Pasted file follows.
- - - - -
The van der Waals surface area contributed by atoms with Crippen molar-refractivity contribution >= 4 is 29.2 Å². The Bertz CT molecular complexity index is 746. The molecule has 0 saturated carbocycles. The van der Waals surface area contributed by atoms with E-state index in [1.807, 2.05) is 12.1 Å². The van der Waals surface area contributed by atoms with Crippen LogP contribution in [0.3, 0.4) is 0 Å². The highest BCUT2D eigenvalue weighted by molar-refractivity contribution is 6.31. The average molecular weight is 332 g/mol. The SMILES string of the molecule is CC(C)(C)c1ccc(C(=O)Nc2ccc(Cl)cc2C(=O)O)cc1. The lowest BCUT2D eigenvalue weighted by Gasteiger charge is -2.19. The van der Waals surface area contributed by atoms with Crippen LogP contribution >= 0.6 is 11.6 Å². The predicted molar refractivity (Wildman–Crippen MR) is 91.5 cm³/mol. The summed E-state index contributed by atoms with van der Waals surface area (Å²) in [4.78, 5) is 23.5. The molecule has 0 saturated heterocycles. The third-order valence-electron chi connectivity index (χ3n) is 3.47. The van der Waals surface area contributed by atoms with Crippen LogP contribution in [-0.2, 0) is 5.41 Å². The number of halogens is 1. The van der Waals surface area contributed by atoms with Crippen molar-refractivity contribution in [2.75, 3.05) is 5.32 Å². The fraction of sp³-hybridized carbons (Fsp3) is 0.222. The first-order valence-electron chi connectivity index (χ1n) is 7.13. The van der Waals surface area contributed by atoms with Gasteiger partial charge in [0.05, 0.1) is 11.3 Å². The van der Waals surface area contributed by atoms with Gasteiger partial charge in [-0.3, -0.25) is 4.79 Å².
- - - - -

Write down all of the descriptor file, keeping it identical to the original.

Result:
The van der Waals surface area contributed by atoms with Crippen molar-refractivity contribution >= 4 is 29.2 Å². The Bertz CT molecular complexity index is 746. The molecule has 0 saturated carbocycles. The van der Waals surface area contributed by atoms with E-state index in [1.807, 2.05) is 12.1 Å². The van der Waals surface area contributed by atoms with Crippen LogP contribution in [0.3, 0.4) is 0 Å². The highest BCUT2D eigenvalue weighted by molar-refractivity contribution is 6.31. The average molecular weight is 332 g/mol. The SMILES string of the molecule is CC(C)(C)c1ccc(C(=O)Nc2ccc(Cl)cc2C(=O)O)cc1. The lowest BCUT2D eigenvalue weighted by Gasteiger charge is -2.19. The van der Waals surface area contributed by atoms with Crippen LogP contribution >= 0.6 is 11.6 Å². The predicted molar refractivity (Wildman–Crippen MR) is 91.5 cm³/mol. The summed E-state index contributed by atoms with van der Waals surface area (Å²) in [4.78, 5) is 23.5. The molecule has 0 saturated heterocycles. The third-order valence-electron chi connectivity index (χ3n) is 3.47. The van der Waals surface area contributed by atoms with Crippen LogP contribution in [-0.2, 0) is 5.41 Å². The number of halogens is 1. The van der Waals surface area contributed by atoms with Crippen molar-refractivity contribution in [2.75, 3.05) is 5.32 Å². The fraction of sp³-hybridized carbons (Fsp3) is 0.222. The first-order valence-electron chi connectivity index (χ1n) is 7.13. The van der Waals surface area contributed by atoms with Gasteiger partial charge in [0.05, 0.1) is 11.3 Å². The van der Waals surface area contributed by atoms with Gasteiger partial charge in [-0.3, -0.25) is 4.79 Å².